Despite the restrictions of the coronavirus pandemic, your practice continues to review our patients with long-term medical conditions. This is vitally important in order to optimise your health, and to prevent the risk of complications of these diseases.
With that in mind, we have had to adapt our approach to our patients by utilising telephone or video consultations throughout the pandemic.
Unfortunately, there are certain things that we simply cannot do down the phone: for example checking your weight or your blood pressure. It is with regards to this that I write to you today.
Most of our patients have the ability to check their weight at home using domestic weighing scales. I would encourage you to check your weight and feedback to the practice so that your medical records can be kept up to date for your chronic disease management appointments. Ideally we would want the weight without any footwear on, and without any heavy clothing such as dressing gowns, outdoor jackets or coats. We would prefer a weight in kilograms, but we are happy to accept imperial measurement which we will convert when placed in your notes.
Getting a blood pressure is slightly trickier. The national guidance has been to recommend that patients obtain their own blood pressure machines. As a practice we would also strongly advocate this. There are many benefits to having your own blood pressure machine, not least of all the fact that it allows a much more accurate and representative blood pressure when done in the comfort of your own home over multiple readings compared to the sometimes stressful environment of rushing to a nurse’s appointment.
Blood pressure machines are readily available through large pharmacies, department stores, bigger supermarkets, and also online through retailers such as Amazon and Argos.
At the practice we commonly use the Omron brand, and the uncomplicated machines such as the Omron M2 can be bought from retailers for £20 to £25. This machine will give you an easy to understand blood pressure reading, along with your pulse rate.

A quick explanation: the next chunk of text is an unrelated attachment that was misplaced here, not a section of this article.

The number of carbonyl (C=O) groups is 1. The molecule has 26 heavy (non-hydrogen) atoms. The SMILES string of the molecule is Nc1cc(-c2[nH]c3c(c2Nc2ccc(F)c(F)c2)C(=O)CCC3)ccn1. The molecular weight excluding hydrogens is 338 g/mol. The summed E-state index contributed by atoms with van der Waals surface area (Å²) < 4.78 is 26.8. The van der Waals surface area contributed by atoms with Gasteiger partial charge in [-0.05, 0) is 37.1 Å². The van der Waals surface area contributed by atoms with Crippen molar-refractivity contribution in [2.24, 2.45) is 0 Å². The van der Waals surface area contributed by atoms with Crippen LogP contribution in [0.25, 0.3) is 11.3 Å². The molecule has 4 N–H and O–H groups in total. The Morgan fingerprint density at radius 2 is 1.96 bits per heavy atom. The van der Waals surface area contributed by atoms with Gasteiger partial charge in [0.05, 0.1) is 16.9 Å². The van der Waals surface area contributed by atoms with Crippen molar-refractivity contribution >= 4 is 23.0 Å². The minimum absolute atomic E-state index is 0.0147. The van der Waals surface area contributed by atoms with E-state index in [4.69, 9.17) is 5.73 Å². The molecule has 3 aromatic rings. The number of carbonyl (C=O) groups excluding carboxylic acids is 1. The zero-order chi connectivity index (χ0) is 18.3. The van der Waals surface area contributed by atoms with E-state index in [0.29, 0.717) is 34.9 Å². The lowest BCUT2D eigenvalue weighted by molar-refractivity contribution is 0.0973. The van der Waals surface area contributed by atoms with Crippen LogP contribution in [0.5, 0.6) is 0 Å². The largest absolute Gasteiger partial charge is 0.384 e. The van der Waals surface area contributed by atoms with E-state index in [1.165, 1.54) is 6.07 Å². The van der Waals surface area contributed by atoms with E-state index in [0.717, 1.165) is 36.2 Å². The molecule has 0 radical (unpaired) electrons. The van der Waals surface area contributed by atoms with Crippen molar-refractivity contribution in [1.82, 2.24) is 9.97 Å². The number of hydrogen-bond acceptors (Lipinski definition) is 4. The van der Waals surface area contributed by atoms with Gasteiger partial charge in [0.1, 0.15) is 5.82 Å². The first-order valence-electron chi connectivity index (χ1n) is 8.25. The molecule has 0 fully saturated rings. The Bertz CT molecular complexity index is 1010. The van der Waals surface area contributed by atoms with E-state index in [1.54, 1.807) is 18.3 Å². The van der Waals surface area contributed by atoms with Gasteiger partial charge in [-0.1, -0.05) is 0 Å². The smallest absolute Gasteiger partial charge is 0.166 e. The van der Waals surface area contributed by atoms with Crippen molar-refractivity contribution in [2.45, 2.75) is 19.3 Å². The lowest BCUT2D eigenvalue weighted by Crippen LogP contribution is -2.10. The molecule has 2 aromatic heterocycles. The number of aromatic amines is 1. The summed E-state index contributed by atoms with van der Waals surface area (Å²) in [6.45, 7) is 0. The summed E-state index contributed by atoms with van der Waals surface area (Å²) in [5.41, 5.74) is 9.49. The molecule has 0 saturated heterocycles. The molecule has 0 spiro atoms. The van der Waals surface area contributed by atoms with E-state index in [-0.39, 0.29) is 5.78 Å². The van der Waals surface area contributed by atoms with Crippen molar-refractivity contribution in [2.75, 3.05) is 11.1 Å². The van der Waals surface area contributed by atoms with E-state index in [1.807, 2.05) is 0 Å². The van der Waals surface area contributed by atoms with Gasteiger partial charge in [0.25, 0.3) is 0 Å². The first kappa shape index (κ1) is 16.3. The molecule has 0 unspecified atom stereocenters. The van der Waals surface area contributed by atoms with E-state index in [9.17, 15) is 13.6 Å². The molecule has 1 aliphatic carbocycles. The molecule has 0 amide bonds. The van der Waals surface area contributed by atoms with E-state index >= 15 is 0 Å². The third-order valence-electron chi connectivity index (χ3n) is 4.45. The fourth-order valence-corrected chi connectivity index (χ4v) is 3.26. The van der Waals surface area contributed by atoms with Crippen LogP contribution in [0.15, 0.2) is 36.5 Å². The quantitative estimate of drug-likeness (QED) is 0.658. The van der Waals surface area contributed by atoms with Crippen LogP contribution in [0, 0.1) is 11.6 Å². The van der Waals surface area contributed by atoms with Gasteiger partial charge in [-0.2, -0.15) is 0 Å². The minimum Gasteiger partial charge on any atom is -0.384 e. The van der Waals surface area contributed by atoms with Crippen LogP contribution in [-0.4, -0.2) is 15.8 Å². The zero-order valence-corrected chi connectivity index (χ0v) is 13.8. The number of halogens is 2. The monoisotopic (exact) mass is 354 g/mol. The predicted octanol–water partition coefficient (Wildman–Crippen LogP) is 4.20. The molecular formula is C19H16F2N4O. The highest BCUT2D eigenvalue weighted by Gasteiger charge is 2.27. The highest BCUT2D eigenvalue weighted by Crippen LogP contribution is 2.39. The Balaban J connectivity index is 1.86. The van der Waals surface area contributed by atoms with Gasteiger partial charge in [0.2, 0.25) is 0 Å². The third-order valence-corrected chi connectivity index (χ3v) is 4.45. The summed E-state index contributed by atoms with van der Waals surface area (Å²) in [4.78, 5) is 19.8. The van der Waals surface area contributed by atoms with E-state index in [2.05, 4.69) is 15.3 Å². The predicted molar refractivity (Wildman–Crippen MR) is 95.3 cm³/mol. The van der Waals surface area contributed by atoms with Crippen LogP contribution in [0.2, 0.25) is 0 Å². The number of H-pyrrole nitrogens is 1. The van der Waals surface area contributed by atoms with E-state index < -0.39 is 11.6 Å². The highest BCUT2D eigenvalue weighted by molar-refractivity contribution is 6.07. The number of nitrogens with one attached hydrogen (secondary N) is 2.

To obtain your blood pressure there will be instructions with your machine, but in summary, you would want to be sitting in a neutral position with your arm relaxed and rested on the arm of the chair or table. The cuff on the blood pressure machine will go on in a specific way, often with a diagram on the cuff to show you how to orientate it. There is often only one or two buttons on the machine: one to turn it on and one to start the blood pressure reading process. When you press the button to start the process the cuff will initially inflate around your arm giving a tight sensation and then it will gradually reduce as the machine starts to find your pulse. When the machine is finished running this cycle and the cuff is fully deflated it will give you a blood pressure reading.
You should aim to stay relaxed, without flexing any of the muscles in your hand or your arm during the process, and avoid interacting with anything or anyone else.
An isolated blood pressure reading is seldom helpful. I encourage that you do two to three readings per a day over a three to five day period and take an average. Your target blood pressure is usually 135/85, although this can be altered in individual cases. Please note that one-off readings higher than this are not alarming.
You should seek immediate and urgent medical attention if you are persistently obtaining readings of 200/110 and higher. Please note that either reading elevated persistently is grounds to seek urgent attention.
We would encourage you to communicate your blood pressure readings to our staff during your chronic disease management appointments. We will then be able to advise you on what action to take, if any.
I hope you have found this letter helpful. Please note that this is not designed to replace your chronic disease management letter, rather it is a means to ensure your safety by not exposing you to the risks of a public area such as a General Practitioner’s building during the active period of this coronavirus crisis.
If you have queries, please direct them to our Reception staff or to your Nurse during your appointment.
With best wishes and stay safe,
Dr Shaun Aval MBChB MRCGP MRCS(Ed) DOHNS
On behalf of Mayfield Medical Group